A sensitivity analysis picking apart the different aspects of postacute care revealed that spending on skilled nursing facilities—but not on home health agencies, hospice, and durable medical equipment—was associated with a lower mortality rate.
“We previously argued that when different components of healthcare spending exhibit higher or lower cost-effectiveness, total expenditures and growth are poor predictors of overall health benefits,” the authors write. “Our results are consistent with this hypothesis. Factors leading to improved outcomes have little impact on spending, while the factors leading to the highest impact on spending have a modest impact on health outcomes.”
Potential Role of Bundled Payments
The researchers found that much of the increase in spending over time occurred beyond 30 days; there was a 6.1% increase in expenditures up to 30 days after the index admission over time compared with a 31% jump in spending from 31 to 180 days after admission.
The fact that short-term spending has not changed much indicates that the traditional way of reimbursing hospitals through a fixed diagnosis-related group payment has been largely effective for reining in spending, Likosky said, adding, “What it masks, though, is that there’s quite a bit of increase in spending beyond that time period where policies actually have not been targeted but perhaps should be.”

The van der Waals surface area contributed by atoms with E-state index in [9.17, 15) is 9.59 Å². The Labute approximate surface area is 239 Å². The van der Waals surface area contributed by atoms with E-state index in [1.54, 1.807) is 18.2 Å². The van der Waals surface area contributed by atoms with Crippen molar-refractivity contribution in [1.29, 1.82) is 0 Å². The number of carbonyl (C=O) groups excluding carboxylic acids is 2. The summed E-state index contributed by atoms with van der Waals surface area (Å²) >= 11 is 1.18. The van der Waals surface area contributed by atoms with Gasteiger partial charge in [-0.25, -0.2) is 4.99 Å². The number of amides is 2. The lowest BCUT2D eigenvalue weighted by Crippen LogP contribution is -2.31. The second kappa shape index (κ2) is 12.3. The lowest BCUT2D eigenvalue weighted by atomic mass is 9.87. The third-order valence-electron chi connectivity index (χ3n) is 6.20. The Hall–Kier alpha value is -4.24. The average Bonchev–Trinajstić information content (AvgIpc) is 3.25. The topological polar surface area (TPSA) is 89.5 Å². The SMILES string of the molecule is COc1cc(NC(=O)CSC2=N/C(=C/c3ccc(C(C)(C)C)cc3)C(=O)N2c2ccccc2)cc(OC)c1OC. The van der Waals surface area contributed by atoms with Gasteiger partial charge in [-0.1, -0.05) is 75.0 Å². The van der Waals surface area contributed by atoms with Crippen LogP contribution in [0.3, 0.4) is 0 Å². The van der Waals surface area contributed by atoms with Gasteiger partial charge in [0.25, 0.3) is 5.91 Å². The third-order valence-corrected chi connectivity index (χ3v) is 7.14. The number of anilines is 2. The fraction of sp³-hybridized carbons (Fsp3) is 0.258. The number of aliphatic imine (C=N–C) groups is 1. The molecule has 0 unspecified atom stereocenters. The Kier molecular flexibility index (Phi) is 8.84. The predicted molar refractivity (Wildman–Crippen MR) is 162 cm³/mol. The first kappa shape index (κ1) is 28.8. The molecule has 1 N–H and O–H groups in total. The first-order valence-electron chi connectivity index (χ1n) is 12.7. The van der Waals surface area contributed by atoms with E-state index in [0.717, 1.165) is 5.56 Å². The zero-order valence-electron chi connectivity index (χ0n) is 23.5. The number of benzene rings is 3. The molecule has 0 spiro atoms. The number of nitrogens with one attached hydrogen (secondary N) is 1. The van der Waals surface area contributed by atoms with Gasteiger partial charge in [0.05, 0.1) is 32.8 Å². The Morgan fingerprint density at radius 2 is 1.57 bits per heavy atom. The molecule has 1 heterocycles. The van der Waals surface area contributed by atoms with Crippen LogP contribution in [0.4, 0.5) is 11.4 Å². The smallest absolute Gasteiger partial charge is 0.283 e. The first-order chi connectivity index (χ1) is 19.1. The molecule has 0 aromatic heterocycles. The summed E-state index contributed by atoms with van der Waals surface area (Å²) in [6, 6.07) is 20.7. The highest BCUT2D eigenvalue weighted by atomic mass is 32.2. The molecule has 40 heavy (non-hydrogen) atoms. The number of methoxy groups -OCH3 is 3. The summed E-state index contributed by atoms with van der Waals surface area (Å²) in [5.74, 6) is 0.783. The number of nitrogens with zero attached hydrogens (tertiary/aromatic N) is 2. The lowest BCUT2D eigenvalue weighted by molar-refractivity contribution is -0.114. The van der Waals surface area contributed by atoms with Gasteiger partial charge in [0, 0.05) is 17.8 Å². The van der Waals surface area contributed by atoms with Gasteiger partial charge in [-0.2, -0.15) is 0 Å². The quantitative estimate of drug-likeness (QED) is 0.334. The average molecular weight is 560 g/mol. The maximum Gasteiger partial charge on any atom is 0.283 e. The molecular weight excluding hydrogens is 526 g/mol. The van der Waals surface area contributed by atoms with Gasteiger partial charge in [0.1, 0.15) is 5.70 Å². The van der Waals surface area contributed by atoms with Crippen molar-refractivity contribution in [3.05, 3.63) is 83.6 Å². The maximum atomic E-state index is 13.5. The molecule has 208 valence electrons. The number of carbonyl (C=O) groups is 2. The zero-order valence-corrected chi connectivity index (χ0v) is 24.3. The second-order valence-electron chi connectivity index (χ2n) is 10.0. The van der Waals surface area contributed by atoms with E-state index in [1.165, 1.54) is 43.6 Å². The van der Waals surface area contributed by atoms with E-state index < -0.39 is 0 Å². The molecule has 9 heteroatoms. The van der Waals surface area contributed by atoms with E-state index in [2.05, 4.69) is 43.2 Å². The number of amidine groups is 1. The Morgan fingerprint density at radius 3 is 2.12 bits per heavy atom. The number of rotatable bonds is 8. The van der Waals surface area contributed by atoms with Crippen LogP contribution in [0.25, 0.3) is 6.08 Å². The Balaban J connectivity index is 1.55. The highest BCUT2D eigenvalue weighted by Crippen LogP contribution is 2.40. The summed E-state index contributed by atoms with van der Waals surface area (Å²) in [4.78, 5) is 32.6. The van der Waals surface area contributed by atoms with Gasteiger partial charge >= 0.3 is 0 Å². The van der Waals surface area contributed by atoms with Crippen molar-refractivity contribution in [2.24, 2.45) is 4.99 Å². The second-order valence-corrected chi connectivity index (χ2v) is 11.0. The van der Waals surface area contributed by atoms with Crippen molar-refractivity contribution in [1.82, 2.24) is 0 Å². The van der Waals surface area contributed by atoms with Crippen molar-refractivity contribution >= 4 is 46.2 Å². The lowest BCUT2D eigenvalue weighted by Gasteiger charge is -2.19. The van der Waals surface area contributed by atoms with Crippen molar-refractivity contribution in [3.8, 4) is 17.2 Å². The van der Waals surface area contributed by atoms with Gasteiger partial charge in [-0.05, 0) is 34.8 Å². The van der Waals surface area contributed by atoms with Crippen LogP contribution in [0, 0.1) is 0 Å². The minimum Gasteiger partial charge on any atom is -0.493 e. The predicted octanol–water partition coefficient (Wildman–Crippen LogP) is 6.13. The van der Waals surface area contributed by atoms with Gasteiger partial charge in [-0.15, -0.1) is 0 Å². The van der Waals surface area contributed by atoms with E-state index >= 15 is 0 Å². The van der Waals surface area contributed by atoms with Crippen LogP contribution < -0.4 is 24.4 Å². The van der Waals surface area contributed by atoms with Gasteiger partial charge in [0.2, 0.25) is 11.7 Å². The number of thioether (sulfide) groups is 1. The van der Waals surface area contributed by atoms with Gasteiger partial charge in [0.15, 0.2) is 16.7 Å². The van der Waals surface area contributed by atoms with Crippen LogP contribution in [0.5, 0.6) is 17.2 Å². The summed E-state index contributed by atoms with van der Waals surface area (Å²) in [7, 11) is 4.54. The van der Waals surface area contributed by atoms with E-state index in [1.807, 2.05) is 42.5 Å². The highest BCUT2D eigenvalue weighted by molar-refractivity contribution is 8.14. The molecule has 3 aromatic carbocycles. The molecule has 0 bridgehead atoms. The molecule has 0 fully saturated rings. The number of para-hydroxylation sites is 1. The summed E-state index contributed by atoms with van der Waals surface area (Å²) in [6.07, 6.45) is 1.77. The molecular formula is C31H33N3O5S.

Thus, he and co-authors write in their paper, “bundling payments to include services occurring beyond 30 days could further moderate expenditure growth.”
In an accompanying editorial, Jason Wasfy, MD (Massachusetts General Hospital, Boston), and Robert Yeh, MD (Beth Israel Deaconess Medical Center, Boston), note that “incentives both for research on optimal care pathways after AMI and for implementation of care proven to improve clinical outcomes” would have been boosted by a plan floated by the US Department of Health & Human Services to bundle Medicare payments for MI care.
“This would have created strong incentives for the index hospital to improve specific quality benchmarks and reduce costs, not only during the index hospitalization but also after discharge,” Wasfy and Yeh say.
Nevertheless, the Centers for Medicare & Medicaid Services ditched the plan this fall.
In that context, “the importance of the findings by Likosky et al become clearest,” the editorialists say. “Both from the perspective of individual patients and the healthcare system, we know very little about the optimal way to care for patients with AMI, particularly after the index hospitalization. In most cases, intensification of different types of care for AMI has not led to reduced mortality. Whether the delivery of these services improves clinical outcomes other than mortality remains unknown.
“Given the substantial spending without clear benefit demonstrated here, reintroducing strong incentives to improve quality and value seems urgent to best help our patients now and improve the sustainability of the healthcare system,” they conclude.
- The study was supported by Data Use Agreement 54913 between the Centers for Medicare & Medicaid Research and Dartmouth College, a grant from the National Institute on Aging, and a grant from the National Institutes of Health Commons Fund.